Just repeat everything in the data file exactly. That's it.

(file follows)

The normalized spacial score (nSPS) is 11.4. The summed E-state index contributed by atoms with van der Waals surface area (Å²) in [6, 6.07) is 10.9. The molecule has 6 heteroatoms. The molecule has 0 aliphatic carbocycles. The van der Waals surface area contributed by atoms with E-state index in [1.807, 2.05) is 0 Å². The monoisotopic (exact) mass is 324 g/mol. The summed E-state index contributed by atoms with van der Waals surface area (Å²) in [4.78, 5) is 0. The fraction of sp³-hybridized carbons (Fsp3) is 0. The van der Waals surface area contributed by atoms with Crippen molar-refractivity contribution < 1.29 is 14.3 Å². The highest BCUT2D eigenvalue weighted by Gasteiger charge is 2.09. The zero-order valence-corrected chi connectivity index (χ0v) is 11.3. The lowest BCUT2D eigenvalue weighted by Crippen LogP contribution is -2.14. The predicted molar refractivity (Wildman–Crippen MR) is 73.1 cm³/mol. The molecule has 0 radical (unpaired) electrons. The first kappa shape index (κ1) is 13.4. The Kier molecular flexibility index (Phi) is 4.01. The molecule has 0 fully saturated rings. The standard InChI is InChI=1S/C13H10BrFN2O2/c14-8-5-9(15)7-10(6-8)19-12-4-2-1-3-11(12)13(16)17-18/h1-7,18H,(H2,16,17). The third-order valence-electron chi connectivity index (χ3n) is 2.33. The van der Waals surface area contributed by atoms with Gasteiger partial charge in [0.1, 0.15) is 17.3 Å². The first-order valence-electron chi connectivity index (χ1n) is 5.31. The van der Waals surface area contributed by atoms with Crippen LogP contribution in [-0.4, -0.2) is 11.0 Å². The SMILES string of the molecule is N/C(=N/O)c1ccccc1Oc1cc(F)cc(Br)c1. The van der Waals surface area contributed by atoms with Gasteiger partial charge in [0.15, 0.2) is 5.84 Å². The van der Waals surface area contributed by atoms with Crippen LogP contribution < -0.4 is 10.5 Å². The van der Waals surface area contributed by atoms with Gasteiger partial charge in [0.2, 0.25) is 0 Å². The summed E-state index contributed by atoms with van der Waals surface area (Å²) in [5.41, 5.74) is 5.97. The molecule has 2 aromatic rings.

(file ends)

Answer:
The normalized spacial score (nSPS) is 11.4. The summed E-state index contributed by atoms with van der Waals surface area (Å²) in [6, 6.07) is 10.9. The molecule has 6 heteroatoms. The molecule has 0 aliphatic carbocycles. The van der Waals surface area contributed by atoms with E-state index in [1.807, 2.05) is 0 Å². The monoisotopic (exact) mass is 324 g/mol. The summed E-state index contributed by atoms with van der Waals surface area (Å²) in [4.78, 5) is 0. The fraction of sp³-hybridized carbons (Fsp3) is 0. The van der Waals surface area contributed by atoms with Crippen molar-refractivity contribution < 1.29 is 14.3 Å². The highest BCUT2D eigenvalue weighted by Gasteiger charge is 2.09. The zero-order valence-corrected chi connectivity index (χ0v) is 11.3. The lowest BCUT2D eigenvalue weighted by Crippen LogP contribution is -2.14. The predicted molar refractivity (Wildman–Crippen MR) is 73.1 cm³/mol. The molecule has 0 radical (unpaired) electrons. The first kappa shape index (κ1) is 13.4. The Kier molecular flexibility index (Phi) is 4.01. The molecule has 0 fully saturated rings. The standard InChI is InChI=1S/C13H10BrFN2O2/c14-8-5-9(15)7-10(6-8)19-12-4-2-1-3-11(12)13(16)17-18/h1-7,18H,(H2,16,17). The third-order valence-electron chi connectivity index (χ3n) is 2.33. The van der Waals surface area contributed by atoms with Gasteiger partial charge in [0.1, 0.15) is 17.3 Å². The first-order valence-electron chi connectivity index (χ1n) is 5.31. The van der Waals surface area contributed by atoms with Crippen LogP contribution in [-0.4, -0.2) is 11.0 Å². The SMILES string of the molecule is N/C(=N/O)c1ccccc1Oc1cc(F)cc(Br)c1. The van der Waals surface area contributed by atoms with Gasteiger partial charge in [0.15, 0.2) is 5.84 Å². The van der Waals surface area contributed by atoms with Crippen LogP contribution < -0.4 is 10.5 Å². The van der Waals surface area contributed by atoms with Gasteiger partial charge in [0.2, 0.25) is 0 Å². The summed E-state index contributed by atoms with van der Waals surface area (Å²) in [5.41, 5.74) is 5.97. The molecule has 2 aromatic rings.